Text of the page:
Tamoxifen and letrozole represent one potential combination of an antiestrogen and aromatase inhibitor. However, it has been shown and published that estrogen suppression was not enhanced by this combination and, as a result, the antitumor effect of tamoxifen plus letrozole was less than expected. (Ingle J N, Suman V J, Johnson P A, Krook J E, Mailliard J A, Wheeler R H, Loprinzi C L, Perez E A, Jordan V C, Dowsett M. Evaluation of tamoxifen plus letrozole with assessment of pharmacokinetic interaction in postmenopausal women with metastatic breast cancer. Clin Cancer Res. July;5(7):1642-9, 1999).

In addition, during combination therapy with tamoxifen, plasma levels of letrozole could be reduced by a mean of 37% as compared to single agent treatment with letrozole alone, and this reduction persisted during months of combination therapy. (Dowsett M, Pfister C, Johnston S R et al. Impact of tamoxifen on the pharmacokinetics and endocrine effects of the aromatase inhibitor letrozole in postmenopausal women with breast cancer. Clin Cancer Res; 5(9):2338-43, 1999) Tamoxifen and letrozole share multiple cytochrome p450 isoenzymes, which have been shown to be induced by tamoxifen (Nuwaysir E, Dragan Y P, Jefcoate C R, et al. Effects of tamoxifen administration on the expression of xenobiotic metabolizing enzymes in the rat liver. Cancer Res; 55:1780-89, 1995). Combination therapy with tamoxifen can lead to increased metabolism. This combination would be adverse due to interference with metabolism. It is possible that this unexpected interaction of tamoxifen with another drug might affect the efficacy of other anticancer agents.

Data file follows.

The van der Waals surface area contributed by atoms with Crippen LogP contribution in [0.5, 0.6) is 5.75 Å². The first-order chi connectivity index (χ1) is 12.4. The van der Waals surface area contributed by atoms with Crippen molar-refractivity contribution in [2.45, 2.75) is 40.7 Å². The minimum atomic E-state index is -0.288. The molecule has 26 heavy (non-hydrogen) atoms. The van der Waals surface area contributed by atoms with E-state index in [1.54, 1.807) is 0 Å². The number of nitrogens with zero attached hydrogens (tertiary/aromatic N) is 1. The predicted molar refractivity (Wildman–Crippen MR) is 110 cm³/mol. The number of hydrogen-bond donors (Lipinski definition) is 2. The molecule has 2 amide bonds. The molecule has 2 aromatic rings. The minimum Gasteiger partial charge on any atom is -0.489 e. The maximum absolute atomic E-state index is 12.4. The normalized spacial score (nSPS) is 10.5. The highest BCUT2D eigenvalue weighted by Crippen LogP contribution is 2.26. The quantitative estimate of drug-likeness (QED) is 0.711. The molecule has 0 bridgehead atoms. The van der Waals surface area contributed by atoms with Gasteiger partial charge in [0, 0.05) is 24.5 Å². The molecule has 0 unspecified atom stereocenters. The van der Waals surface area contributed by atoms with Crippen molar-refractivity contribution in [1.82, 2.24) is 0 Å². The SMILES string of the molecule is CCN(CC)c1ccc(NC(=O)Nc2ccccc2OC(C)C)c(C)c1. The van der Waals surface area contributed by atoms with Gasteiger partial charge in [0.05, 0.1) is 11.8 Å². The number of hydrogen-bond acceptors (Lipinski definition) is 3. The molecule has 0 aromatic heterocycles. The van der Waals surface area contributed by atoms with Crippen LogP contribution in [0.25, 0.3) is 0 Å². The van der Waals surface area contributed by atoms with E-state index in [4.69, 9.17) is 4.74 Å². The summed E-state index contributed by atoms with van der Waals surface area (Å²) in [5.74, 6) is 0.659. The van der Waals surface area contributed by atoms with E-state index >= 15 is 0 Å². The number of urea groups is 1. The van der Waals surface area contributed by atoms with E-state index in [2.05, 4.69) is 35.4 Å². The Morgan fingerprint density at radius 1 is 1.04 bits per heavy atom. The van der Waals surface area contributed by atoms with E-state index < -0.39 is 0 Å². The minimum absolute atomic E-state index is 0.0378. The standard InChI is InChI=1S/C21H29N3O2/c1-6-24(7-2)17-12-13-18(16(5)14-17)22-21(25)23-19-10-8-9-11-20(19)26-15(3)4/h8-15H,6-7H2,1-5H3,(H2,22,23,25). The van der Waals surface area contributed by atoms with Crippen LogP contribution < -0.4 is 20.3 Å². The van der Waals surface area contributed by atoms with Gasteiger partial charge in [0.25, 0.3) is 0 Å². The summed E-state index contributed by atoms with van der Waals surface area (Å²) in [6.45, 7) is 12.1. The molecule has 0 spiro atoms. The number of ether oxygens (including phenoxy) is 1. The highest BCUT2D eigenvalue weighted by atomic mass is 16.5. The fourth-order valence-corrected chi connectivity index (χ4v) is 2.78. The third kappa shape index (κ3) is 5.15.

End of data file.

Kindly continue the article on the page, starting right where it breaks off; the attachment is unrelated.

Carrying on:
The above examples also make clear that information regarding possible interference does not necessarily have to rely on newly generated preclinical or clinical data, but may well be readily available from published references. It is necessary to utilize the methods described in the current invention, however, in order to make optimal use of such data. As part of the NCE approach a deliberate effort is made to collect, review and, apply the available data for the improving treatment of patients with breast cancer.

In selecting component drugs for a NCE regimen it is also useful to consider and to balance the following characteristics of each drug being considered for inclusion: protein binding and the concentration or amount of excipients and activity, if any, of excipients.

In choosing the active agents useful in the various aspects of this invention, one should consider specific agents in the categories set forth hereinafter.

Antiestrogens

The antiestrogen compounds useful in the various aspects of this invention include many compounds that are well known in the art. Two preferred compounds are tamoxifen and toremifene, along with the pharmaceutically acceptable salts of these compound. Presently these compounds are commercially available as Novaldex® from Astra Zeneca Pharmaceuticals and Fareston® from Shire Pharmaceuticals.

Tamoxifen's chemical name is (Z)-2-[4-(1,2-diphenyl-1-butenyl)-phenoxyl]-N,N-dimethylethanamine or 1-p-β-dimethylaminoethoxyphenyl-trans-1,2-diphenylbut-1-ene. Its chemical formula is embedded image

Toremifene's chemical name is (Z)-2-[4-(4-chloro-1,2-diphenyl-1-butenyl)phenoxy]-N,N-dimethylethanamine. Its chemical formula is embedded image